Economy

EU FTA talks: India looking at ways to end stalemate, re-start negotiations

Amiti Sen New Delhi | Updated on December 15, 2019 Published on December 15, 2019

But the EU wants issues such as market access for automobiles, wines, and govt procurement issues resolved first

Keen to put the India-EU Free Trade Agreement (FTA) talks back on track after exiting the Regional Comprehensive Economic Partnership (RCEP) last month, India is carrying out a stock taking exercise to examine the areas where the negotiations are stuck and think of a possible way ahead, a senior official has said.

“The Commerce and Industry Ministry has decided to put its focus back on the India-EU FTA talks as there is a general feeling that a number of sectors could gain from such a pact. A report on the recent interactions with the EU on the FTA is being prepared by the Commerce Department with suggestions on the way ahead,” the official told BusinessLine.

The EU, interestingly, has said that it will agree to formal restart of the FTA negotiations, called the Broad-based Trade & Investment Agreement (BTIA), only when there is a convergence of views on certain basic issues like market access for automobiles and alcohol and inclusion of government procurement and labour standards.

“The EU believes that there is no point going back to the negotiating table if certain basic issues remain unresolved. It will serve no purpose if an agreement is reached that has provisions that the EU Parliament will not give its approval to. It is, therefore, vital that the basics are agreed to before we seriously proceed in the negotiations. That is why India and the EU are holding technical discussions on the sticking points to see if they could be resolved,” a person close to the negotiations said.

India and the EU have been negotiating the BTIA since 2007. In 2013 the talks collapsed over issues such as inadequate market access being given by India to automobiles and wine and spirits from the EU and Delhi’s refusal to open up the financial services sector like banking, insurance and e-commerce.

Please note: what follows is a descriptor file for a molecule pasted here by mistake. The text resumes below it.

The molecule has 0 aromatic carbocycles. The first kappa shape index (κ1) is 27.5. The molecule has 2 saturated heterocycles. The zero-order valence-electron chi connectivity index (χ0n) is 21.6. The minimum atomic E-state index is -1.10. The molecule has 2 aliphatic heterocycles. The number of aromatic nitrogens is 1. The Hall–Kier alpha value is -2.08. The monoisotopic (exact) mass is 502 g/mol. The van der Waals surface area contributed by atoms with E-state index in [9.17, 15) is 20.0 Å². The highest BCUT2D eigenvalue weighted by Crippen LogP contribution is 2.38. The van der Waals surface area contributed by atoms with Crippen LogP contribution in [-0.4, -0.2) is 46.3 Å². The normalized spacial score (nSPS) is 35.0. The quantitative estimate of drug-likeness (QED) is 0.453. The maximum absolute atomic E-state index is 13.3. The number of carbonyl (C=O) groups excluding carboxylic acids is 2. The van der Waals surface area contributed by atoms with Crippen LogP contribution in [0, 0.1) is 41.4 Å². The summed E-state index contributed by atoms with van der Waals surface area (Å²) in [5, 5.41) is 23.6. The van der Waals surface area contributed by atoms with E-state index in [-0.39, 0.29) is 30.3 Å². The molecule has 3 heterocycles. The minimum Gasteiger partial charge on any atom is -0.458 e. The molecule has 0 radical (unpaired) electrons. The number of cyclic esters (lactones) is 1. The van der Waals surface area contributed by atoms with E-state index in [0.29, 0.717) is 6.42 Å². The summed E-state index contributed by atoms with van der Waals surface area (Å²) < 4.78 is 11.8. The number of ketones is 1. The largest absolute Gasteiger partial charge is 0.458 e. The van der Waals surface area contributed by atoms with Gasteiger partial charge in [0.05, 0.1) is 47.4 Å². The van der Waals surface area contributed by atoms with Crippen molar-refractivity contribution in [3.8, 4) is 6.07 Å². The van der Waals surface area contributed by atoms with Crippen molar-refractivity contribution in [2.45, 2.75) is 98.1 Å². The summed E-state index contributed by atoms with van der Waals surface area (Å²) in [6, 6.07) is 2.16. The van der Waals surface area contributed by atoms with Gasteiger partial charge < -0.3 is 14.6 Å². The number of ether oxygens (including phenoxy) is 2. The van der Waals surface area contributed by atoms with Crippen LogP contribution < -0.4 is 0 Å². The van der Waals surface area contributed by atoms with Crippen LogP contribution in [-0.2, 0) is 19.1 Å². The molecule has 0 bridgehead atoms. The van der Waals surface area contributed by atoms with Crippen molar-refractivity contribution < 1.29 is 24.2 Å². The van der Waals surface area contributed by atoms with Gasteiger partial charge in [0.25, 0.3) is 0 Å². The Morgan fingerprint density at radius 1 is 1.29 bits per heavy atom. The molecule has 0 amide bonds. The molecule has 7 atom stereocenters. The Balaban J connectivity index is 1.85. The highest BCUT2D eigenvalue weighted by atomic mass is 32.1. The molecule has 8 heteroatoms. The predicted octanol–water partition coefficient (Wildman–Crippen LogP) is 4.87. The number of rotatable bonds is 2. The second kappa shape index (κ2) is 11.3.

Also, the EU’s attempt to include issues such as labour and environment in the pact, which India has strong objections to, played a role in derailing the talks. Several attempts to re-start the talks since then have not borne results.

RCEP exit impact

A day after India exited the 16-country RCEP, comprising the ASEAN, China, India, Japan, South Korea, Australia and New Zealand, last month, Commerce and Industry Minister Piyush Goyal said that the country was interested in concluding an FTA with the EU.

He pointed out that sectors such as gems and jewellery, textiles and agriculture have been making a case for a bilateral pact with the bloc as it could result in increased market access. India decided to exit the RCEP at the Leaders’ Summit in Bangkok last month as it was not happy with some of the provisions in the proposed pact that could have led to the Indian market being flooded with Chinese goods imported at zero or very low duties.

Getting into an FTA with the EU is an attractive proposition for India as it is the country’s largest trading partner, accounting for €92 billion worth of trade in goods in 2018 or 12.9 per cent of total Indian trade, ahead of China (10.9 per cent) and the US (10.1 per cent).

“The status report to be prepared by the Commerce Ministry on the recent engagements between India and the EU on the proposed BTIA could help India in framing its future strategy,” the official said.

Published on December 15, 2019

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